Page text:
You should also ensure your valuables and passport are kept safely in your hotel safe when you are not in the room. It is perfectly fine to carry a photocopy of your passport rather than the actual document. In addition you might want to split any cash and cards you have on you into separate amounts so you can more easily protect what you have.

Where to spend your lei in Romania – and what to spend them on

Romania can be found in Europe and it has borders with a number of other countries. A small part of the eastern border faces the Black Sea, and in a clockwise direction from here you will find Bulgaria, Serbia, Hungary, Ukraine and Moldova before finally arriving at the Black Sea again.

Even if you don’t think you know much about Romania you will almost certainly have heard of its capital, Bucharest. This is a popular city among tourists and it makes for an ideal long weekend destination for some in Europe. The city boasts many landmarks such as the Arcul de Triumf, which as you may guess from the name is a Triumphal Arch. It looks similar to the one in Paris but it has its own distinct design. This was originally built in 1878 but the original was wooden. The one in place now is built to last and has been on site since 1936.

Perhaps one of the most appealing sights in the city is the Romanian Athenaeum. Despite its ancient sounding name it was built in 1888 and since then it has hosted many events and music festivals. Aside from this you can also take a look at the National Museum of Romania. This charts the history of the country from prehistoric times onwards. The building is very impressive and so are the artefacts when you finally arrive inside to take a closer look.

But what of the rest of the country? Well, you won’t be surprised to learn there are a number of resorts you could stay in along the Black Sea coast. Places such as Saturn, Eforie and Mamaia are popular choices but there are many others too, all offering great facilities and lovely beaches.

The country also has its fair share of national parks, all offering a different side of Romania to the one you may be more familiar with. The Hasmas National Park features the Bicaz Gorges, offering great views and also the Lacu Rosu, or the Red Lake. This is a great place to go to if you love hiking and other activities such as rock climbing. It is also a good place to be because it is near to a number of monasteries that are well worth a look.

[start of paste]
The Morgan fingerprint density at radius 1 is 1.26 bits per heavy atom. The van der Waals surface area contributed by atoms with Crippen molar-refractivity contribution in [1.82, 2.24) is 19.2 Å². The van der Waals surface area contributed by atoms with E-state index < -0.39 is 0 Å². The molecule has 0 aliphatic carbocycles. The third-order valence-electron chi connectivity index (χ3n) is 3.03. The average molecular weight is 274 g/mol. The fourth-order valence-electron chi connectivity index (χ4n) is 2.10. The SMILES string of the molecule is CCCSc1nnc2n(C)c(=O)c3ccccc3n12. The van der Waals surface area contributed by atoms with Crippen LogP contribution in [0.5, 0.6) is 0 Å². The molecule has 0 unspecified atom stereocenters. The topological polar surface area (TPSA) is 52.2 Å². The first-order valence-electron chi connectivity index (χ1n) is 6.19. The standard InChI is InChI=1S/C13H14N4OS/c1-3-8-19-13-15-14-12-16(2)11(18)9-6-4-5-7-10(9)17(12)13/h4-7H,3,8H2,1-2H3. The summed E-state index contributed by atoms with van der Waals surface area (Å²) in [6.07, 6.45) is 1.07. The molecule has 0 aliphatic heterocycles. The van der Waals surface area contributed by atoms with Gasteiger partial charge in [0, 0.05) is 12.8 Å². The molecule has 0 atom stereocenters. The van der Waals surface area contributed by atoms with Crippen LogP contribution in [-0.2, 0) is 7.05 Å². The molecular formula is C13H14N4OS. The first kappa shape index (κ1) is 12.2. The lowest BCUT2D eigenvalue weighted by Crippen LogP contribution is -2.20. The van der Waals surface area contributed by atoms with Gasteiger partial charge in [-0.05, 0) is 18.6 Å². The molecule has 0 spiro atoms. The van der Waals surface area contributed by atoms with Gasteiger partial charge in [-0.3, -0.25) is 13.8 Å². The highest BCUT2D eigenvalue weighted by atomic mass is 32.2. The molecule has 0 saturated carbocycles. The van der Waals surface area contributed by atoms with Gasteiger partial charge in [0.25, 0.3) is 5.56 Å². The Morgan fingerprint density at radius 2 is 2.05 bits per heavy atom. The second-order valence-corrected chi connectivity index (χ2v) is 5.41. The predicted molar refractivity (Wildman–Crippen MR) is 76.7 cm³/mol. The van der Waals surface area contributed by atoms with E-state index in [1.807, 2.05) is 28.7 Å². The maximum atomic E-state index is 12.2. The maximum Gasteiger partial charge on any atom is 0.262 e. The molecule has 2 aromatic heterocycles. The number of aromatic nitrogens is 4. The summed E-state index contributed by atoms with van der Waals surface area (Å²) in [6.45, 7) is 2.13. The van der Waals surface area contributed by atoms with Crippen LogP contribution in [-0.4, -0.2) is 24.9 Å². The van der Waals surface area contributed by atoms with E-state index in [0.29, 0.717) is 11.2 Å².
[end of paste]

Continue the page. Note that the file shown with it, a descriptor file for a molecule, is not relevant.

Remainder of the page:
Finally another great national park to visit is the Calimani National Park. This is particularly special because it features the remains of old volcanoes. Sometimes a volcano will collapse and when this happens it forms a caldera. This particular park can lay claim to the largest caldera in the whole of Europe, measuring an incredible six miles in diameter. You can’t even imagine how big that is but you will get an idea of it when you visit this park.

Conclusion

As you can see Romania does have a lot to offer to those who are willing to go exploring, both in the cities and in the countryside. Indeed some would say the countryside has more to offer than any other part of the country. Of course it depends on what you would rather do and there are cities and towns in Romania that offer an equally charming and enlightening experience.

Put simply if you know where to go and you plan in advance you can look forward to some great times in Romania. Just make sure you have some lei on you so you are prepared for spending some cash while you are there. It could be the best trip you’ve ever had.

 

Comment

  1. Romania actually seems like a safe country doesn’t it? It’s not the kind of place you would consider for a holiday but I think maybe that could be the wrong way to think.

    And I must admit I never realised that Transylvania was in Romania. I obviously don’t know my fiction very well since that is where Dracula apparently came from! I’ve no doubt there are some great breaks available to this particular area for that reason alone.

    In fact the more I read about it the more I think it would be a good place to visit.

    — Allison · Jan 27, 01:37 PM · #